The faster-spreading variant of the coronavirus that causes COVID-19 hasn't been found yet in Minnesota, but public health experts are on the hunt because of its potential to increase infections and threaten the state's latest attempted return to normalcy.

State Health Commissioner Jan Malcolm said mask-wearing and social distancing is critical anyway as Minnesota reopens bars and restaurants at 50% capacity on Monday, but has added importance because the B.1.1.7 viral variant has been found in several states. Texas reported its first such case on Thursday.

"We're going to keep a very, very close eye on this, as we always do," she said, "but these next weeks in particular are very critical to see if this graduated, and gradual, reopening strategy can sustain through what we think are some difficult months to come."

Minnesota's public health lab is testing samples from local COVID-19 cases but has found no evidence of the genetic variant, which was discovered in southern England late last year. One study in that country estimated that it was 56% more contagious.

The state lab has conducted genomic sequencing of COVID-19 samples since the start of the pandemic, using viral variations like fingerprints to track how outbreaks connect. Sequencing last year connected infections at the Sturgis Motorcycle Rally in South Dakota to cases in Minnesota.

"The SARS-CoV-2 viruses circulating in MN show a pattern of diversity that is similar to what's seen across the US," said Sara Vetter, state public health lab director, in an e-mail. "Our sequencing shows it wasn't one large outbreak in November caused by one strain, but many, many small outbreaks caused by slightly different strains."

Concerns about a COVID-19 variant come amid otherwise positive news in Minnesota's response to the pandemic. The state reported another 44 deaths and 2,004 diagnosed infections on Thursday, but only 135 people with COVID-19 in intensive care beds in Minnesota hospitals — a steep decline from 399 on Dec. 1.

The number of Minnesotans who received first doses of COVID-19 vaccine increased to 91,174 on Thursday, and health officials remain confident they will have enough doses allocated by month's end to cover the first priority group of health care workers and long-term care residents.

While state numbers in the pandemic now stand at 5,572 deaths and 429,570 infections, COVID-19 activity has declined to the point that Gov. Tim Walz on Wednesday dialed back restrictions on the hospitality industry as well as amateur sports, fitness clubs, movie theaters, churches and wedding receptions.

The governor wrote on Thursday to lawmakers that Minnesota can see "a light now at the end of the tunnel," and set conditions for ending the peacetime emergency and his emergency authority over the state's pandemic response. However, he said legislation to maintain a mask mandate and other protections would be needed.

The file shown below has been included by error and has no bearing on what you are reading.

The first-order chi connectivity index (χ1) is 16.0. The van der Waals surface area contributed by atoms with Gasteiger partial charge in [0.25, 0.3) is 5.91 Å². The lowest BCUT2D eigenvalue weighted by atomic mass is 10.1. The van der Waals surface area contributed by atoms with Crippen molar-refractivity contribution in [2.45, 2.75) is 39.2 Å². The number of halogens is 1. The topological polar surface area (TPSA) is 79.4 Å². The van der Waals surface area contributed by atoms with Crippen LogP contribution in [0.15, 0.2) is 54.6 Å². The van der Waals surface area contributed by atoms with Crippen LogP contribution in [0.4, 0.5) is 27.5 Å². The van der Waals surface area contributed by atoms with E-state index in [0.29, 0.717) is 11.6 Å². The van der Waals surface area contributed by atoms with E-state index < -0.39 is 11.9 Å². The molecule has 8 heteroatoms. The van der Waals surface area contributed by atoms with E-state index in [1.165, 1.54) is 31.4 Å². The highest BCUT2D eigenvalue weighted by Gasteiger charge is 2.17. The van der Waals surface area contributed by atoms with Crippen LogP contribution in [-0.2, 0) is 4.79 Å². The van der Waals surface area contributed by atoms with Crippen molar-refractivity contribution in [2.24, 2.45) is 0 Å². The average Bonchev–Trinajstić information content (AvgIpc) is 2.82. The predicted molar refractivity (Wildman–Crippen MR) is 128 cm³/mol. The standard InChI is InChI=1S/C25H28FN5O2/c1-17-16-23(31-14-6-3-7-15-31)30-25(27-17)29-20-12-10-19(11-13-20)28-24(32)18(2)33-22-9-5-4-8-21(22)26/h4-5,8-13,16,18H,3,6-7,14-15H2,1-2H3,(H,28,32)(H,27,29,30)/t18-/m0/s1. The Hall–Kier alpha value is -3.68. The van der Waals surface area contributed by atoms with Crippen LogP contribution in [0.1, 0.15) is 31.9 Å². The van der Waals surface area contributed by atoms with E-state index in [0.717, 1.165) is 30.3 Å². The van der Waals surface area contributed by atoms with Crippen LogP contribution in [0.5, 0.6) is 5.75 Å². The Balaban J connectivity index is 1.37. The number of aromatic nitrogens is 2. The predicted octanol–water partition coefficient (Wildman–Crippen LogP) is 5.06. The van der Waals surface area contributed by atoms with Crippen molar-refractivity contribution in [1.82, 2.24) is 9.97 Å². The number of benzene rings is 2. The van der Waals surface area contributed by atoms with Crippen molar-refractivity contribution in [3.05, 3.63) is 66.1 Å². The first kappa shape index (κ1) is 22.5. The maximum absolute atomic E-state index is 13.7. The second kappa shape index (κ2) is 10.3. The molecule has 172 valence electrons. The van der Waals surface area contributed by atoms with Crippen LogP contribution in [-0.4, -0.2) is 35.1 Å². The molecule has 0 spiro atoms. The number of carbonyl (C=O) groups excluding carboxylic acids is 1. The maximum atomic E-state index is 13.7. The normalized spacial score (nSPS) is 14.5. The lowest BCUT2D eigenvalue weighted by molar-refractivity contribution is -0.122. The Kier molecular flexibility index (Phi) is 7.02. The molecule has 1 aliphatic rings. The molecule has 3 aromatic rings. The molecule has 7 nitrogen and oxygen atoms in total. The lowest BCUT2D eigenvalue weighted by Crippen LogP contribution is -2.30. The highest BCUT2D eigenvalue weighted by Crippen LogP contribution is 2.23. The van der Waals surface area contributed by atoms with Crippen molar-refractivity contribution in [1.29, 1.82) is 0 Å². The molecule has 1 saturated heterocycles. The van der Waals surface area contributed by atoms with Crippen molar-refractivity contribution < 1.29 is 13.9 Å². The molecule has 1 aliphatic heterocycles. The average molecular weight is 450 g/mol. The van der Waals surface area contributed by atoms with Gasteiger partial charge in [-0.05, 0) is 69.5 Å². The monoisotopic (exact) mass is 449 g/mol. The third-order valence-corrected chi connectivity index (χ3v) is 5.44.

"While the recent trends in the pandemic's trajectory are encouraging thanks to Minnesotans' hard work and sacrifice in recent weeks, we are not yet out of the woods," he wrote.

Infectious disease experts have disagreed on the potential of the viral variant to upset progress. Michael Osterholm of the University of Minnesota's Center for Infectious Disease Research and Policy called it a "game-changer," even if it isn't any more lethal than other variants.

"Where it's showing up, cases are increasing pretty rapidly," said Osterholm, who is part of the team advising President-elect Joe Biden on the nation's pandemic response.

The U's Dr. David Boulware remains skeptical. The infectious disease specialist said it is possible that this variant in England simply was circulating among populations such as young adults who weren't protecting themselves. The strains causing the escalating infections in Minnesota this fall would have looked worse than others as well.

"People not social distancing, not wearing masks in public is a bigger problem than [the] B117 variant," he said in an e-mail. "More data are needed, but my level of concern is low."

Public health officials all agreed the lingering threat of COVID-19, regardless of the viral mutations, underscored the urgent need for more vaccinations.

Minnesota has been allocated 396,350 first doses of the two-dose Moderna and Pfizer vaccines, but state infectious disease director Kris Ehresmann said that includes doses that have been ordered and haven't arrived yet. An estimated 288,000 doses are actually in the state.

Ehresmann said there also is a lag of a couple of days in reporting and verifying vaccinations. The unverified number is around 120,000, which is nearly a third higher than the reported total.

"Vaccine is not sitting anywhere in Minnesota," she said. "It's constantly moving and it takes time for the whole process to happen ... Shots are going into arms."

Minnesota followed recommendations from the Advisory Committee on Immunization Practices to prioritize limited initial doses for health care worker at greater risk of viral exposure and long-term care residents at greater risk of severe COVID-19 due to their ages and underlying health conditions.

Vaccinations for the next priority group of people 75 and older, and workers in key front-line industries, should start later this month or in early February. Broad public vaccination isn't expected until late winter or early spring.

Jeremy Olson • 612-673-7744